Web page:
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You are here: MacNN Forums > News > Mac News > Spotify claims app update rejection by Apple 'raises serious concerns'

Spotify claims app update rejection by Apple 'raises serious concerns'
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NewsPoster
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Jun 30, 2016, 04:00 PM
 
Apple is abusing its position as gatekeeper to the App Store by blocking the latest version of Spotify's iOS app, according to a letter allegedly sent from the streaming company to Apple general counsel Bruce Sewell. A report claims Spotify general counsel Horacio Gutierrez is "causing grave harm to Spotify and its customers" by rejecting the iPhone app update, with Apple's billing system being at the heart of the complaint.

The letter received by Recode notes Apple declined the app citing "business model rules," and urging Spotify to use Apple's own billing system if "Spotify wants to use the app to acquire new customers and sell subscriptions." It is noted that the letter, sent to Sewell on June 26, has also been distributed to some Congressional staff in Washington, leading to Senator Elizabeth Warren yesterday criticizing major tech companies over such anticompetitive practices.

Gutierrez claims the denial of the latest update "raises serious concerns under both US and EU competition law. It continues a troubling pattern of behavior by Apple to exclude and diminish the competitiveness of Spotify on iOS and as a rival to Apple Music, particularly when seen against the backdrop of Apple's previous anticompetitive conduct aimed at Spotify. We cannot stand by as Apple uses the App Store approval process as a weapon to harm competitors."

Spotify has been a long-time critic of Apple's policy, which forces all in-app purchases, including subscriptions, to use its payment system, with Apple taking a cut as a transaction fee. To counter this, Spotify charges more for its subscriptions started on iOS than on other platforms, and has previously taken to contacting app users to convince them to change payment methods, something Apple bans services from advertising within the apps themselves.

A recent attempt to revive a promotion, where new subscribers can use Spotify for three months for $1 via Spotify's website instead of an in-app subscription, is thought to be one of the reasons behind the latest quarrel. While Apple threatened to pull the Spotify app if the music-streaming service continued telling iPhone users they could save money using the promotion, Spotify later complied with the demand, but then turned off App Store billing completely.
( Last edited by NewsPoster; Jun 30, 2016 at 04:03 PM. )
     
Inkling
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Jul 1, 2016, 08:10 AM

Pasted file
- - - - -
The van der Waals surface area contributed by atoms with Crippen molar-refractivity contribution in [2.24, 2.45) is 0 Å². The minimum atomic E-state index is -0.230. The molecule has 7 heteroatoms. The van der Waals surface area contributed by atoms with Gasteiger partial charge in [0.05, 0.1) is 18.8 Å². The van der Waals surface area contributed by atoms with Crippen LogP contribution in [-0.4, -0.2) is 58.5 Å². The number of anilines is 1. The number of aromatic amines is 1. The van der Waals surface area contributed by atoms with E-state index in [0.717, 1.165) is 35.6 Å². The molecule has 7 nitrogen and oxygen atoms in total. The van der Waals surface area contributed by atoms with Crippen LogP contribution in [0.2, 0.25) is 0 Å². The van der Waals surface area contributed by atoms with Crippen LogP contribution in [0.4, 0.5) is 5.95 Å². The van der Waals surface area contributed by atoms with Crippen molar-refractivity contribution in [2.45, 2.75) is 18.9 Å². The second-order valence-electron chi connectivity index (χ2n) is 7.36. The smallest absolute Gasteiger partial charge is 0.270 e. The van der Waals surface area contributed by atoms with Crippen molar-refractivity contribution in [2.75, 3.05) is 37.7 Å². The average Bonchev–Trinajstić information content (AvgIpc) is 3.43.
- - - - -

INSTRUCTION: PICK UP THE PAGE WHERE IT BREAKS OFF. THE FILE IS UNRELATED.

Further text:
Glad to see Spotify raising its voice on this one. The Amazon-inspired, Obama-administration-led attack on Apple for ebook price fixing was ridiculous. Companies with a zero percent marketshare can't fix prices. But Apple's attempt to charge a 30% fee on what amounts to a 3% credit card transaction has long been worthy of serious federal action.
Author of Untangling Tolkien and Chesterton on War and Peace
     
DiabloConQueso
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Jul 1, 2016, 09:50 AM
 
You're off your rocker.

Apple provides a suite of services much greater than simply something that "amounts to a 3% credit card transaction."

They provide free bandwidth and a robust distribution channel.

They provide millions or billions of consumers, money in hand, ready to purchase products on a storefront that's provided for a mere $100 per year. Anyone who has ever started a business knows that getting eyeballs on your product and cultivating an audience is a gigantic endeavor. Some companies spend up to half their revenue doing that and that alone.

If you think Apple is nothing more than a credit card transaction service with regards to the App Store, you've got your head firmly planted up... in the clouds.

Spotify basically wants to pay Apple $100 per year to list their app on Apple's App Store, and then circumvent the subscription process so that Spotify keeps 100% of the revenue, even though they're using Apple's bandwidth, storefront, and leveraging Apple's captive app audience.

Spotify is asking for this to be completely and unfairly biased in their favor. I'd tell them to go pound sand if it were up to me.
     
jmonty12
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Jul 1, 2016, 11:49 AM
 
Fight the good fight, Spotify. Your phone is your computer in your pocket. No one would accept these kinds of rules if Microsoft tried to enforce them on Windows. More and more people are using tablets instead of computers. How ironic that Apple has become the very company they warned about in 1984.
     
DiabloConQueso
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Jul 1, 2016, 12:22 PM
 
Uhhh... Microsoft takes a 30% cut, too, of apps sold through their app store, so I'm not sure what your point is. Microsoft's app store is also "curated" in a similar fashion to how Apple's app store is "curated" (meaning apps are reviewed and must be approved for sale through the storefront).

Microsoft is enforcing virtually the exact, same rules that Apple is enforcing, and to very similar degrees and percentages.
     
DiabloConQueso
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Jul 1, 2016, 12:33 PM
 
And the reason Apple forbids subscriptions outside of the App Store subscription model is this:

1) Developer makes an app, wants to sell it and make money off of it.

2) Developer decides that instead of selling it on the App Store and having Apple take their fair 30% cut, the developer will release the app on the App Store for free so Apple gets nothing (30% of $0.00 is $0.00).